- ‘Tis the Season: London florist creates $4.6 million Christmas wreath
- No tailgating allowed at Super Bowl XLVIII
- Pentagon to transport African troops to Central African Republic
- Chinese man fed up with his girlfriend’s shopping jumps to his death
- Ukraine leader to talk with protesters; Washington urges caution
- Pope Francis: A nun saved my life
- Israeli P.M. Netanyahu backs out of Mandela funeral
- Elian Gonzalez makes first trip outside Cuba since custody battle
- U.S., British intelligence agents enter online sci-fi world to spy on gamers
- Sarah Palin to host the outdoors show ‘Amazing America’
Hilary Mantel: British writer wins 2nd Booker Prize
LONDON (AP) — British writer Hilary Mantel won the prestigious Booker literary prize for a second time Tuesday with her blood-soaked Tudor saga “Bring Up the Bodies,” which the head of the judging panel said had “rewritten the book” on historical fiction.
Miss Mantel, who took the 50,000-pound ($82,000) award in 2009 for “Wolf Hall,” is the first British author, and the first woman, to achieve a Booker double.
“You wait 20 years for a Booker Prize, and two come along at once,” Miss Mantel said as she accepted the award at London’s medieval Guildhall. “I regard this as an act of faith and a vote of confidence.”
Miss Mantel, who quipped in 2009 that she planned to spend her prize money on sex and drugs and rock ‘n’ roll, said, “I’m afraid the answer will be much duller this year.”
“Rehab,” she joked, before adding, “My pension, probably.”
Alternately thoughtful and thuggish, trying to keep his head in a treacherous world, Miss Mantel’s Cromwell has drawn comparisons to the Mafia don at the center of the “Godfather” saga, and Miss Mantel’s novel combines finely wrought prose with thriller touches.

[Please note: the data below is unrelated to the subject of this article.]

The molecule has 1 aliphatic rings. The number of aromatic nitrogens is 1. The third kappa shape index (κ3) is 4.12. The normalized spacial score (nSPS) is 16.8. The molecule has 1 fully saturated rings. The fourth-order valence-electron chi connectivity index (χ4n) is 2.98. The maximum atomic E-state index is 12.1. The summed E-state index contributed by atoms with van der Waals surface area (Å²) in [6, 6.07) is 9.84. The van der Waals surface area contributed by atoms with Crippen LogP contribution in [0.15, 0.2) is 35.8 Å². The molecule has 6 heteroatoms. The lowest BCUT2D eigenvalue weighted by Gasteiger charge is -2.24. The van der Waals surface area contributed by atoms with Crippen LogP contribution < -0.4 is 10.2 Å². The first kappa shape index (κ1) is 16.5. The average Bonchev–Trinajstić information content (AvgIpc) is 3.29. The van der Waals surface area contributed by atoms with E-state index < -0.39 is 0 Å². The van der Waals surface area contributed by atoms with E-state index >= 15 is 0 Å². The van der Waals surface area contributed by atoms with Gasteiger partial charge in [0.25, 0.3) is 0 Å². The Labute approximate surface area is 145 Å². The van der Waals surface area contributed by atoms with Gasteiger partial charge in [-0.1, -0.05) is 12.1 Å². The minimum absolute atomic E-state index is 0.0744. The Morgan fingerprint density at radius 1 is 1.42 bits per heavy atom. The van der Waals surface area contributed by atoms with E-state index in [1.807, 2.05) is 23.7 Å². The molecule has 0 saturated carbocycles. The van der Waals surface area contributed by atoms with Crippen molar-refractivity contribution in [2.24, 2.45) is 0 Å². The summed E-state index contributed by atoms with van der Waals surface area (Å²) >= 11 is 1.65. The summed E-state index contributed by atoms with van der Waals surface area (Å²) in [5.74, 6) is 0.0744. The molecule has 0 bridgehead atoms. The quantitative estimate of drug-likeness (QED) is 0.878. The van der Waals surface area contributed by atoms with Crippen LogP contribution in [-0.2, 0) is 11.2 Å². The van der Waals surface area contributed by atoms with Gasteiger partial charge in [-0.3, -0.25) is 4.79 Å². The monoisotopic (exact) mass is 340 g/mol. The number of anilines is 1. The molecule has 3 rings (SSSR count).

“This is a bloody story,” he said, “but Hilary Mantel is a writer who thinks through the blood. She uses her art, her power of prose, to create moral ambiguity.”
Mr. Stothard said the new book “utterly surpassed” the earlier novel, breathing new life into a well-known story. Henry VIII’s reign has inspired many fictional treatments, from the acclaimed play and film “A Man for All Seasons” to the soapy TV series “The Tudors.”
Mr. Stothard said “Bring Up the Bodies” showed “the greatest modern English prose writer reviving possibly one of the best-known pieces of English history.”
“This is all well-trodden territory with an inevitable outcome, and yet she is able to bring it to life as though for the first time,” he said.
“She has rewritten the book on writing historical fiction.”
The judging panel, which included “Downton Abbey” actor Dan Stevens, met for just more than two hours Tuesday to pick its winner.
By Brahma Chellaney
Beijing's creeping aggression signals a challenge to U.S. presence in the Asian Pacific
- Chinese man fed up with his girlfriend's shopping jumps to his death
- CURL: Obama tells a whopper on IRS scandal
- Satanists petition for statue at Oklahoma Statehouse
- Tech companies call for an end to NSA online snooping
- Lawmakers see 'false narrative' of Obama as a terrorist fighter
- Ted Cruz sees legal landmines ahead for Obamacare
- Bill OReilly reminds: Nelson Mandela was a communist
- WOLF: The president's other Obamacare lies
- MSNBC host: Obamacare a 'wealthy white men' racist word
- MILLER: Brady Campaign says Colorado recalls due to NRA, not grassroots opposition to gun control
Independent voices from the The Washington Times Communities
Find the latest news and happening that effect those in the Washington D.C., Northern Virginia and Maryland Metro region.
The world impacts us. What happens in our towns, cities, states, country and on this planet makes a difference to us.
Happiness is attainable. Morning to night. I love to teach, deal with folks that have an issue and really wish to tackle it and write.
Brazen, leading-edge, “call it like it is” columns and reporting from Ohio native, radio host and writer, Sara Marie Brenner.
White House pets gone wild!
Let it snow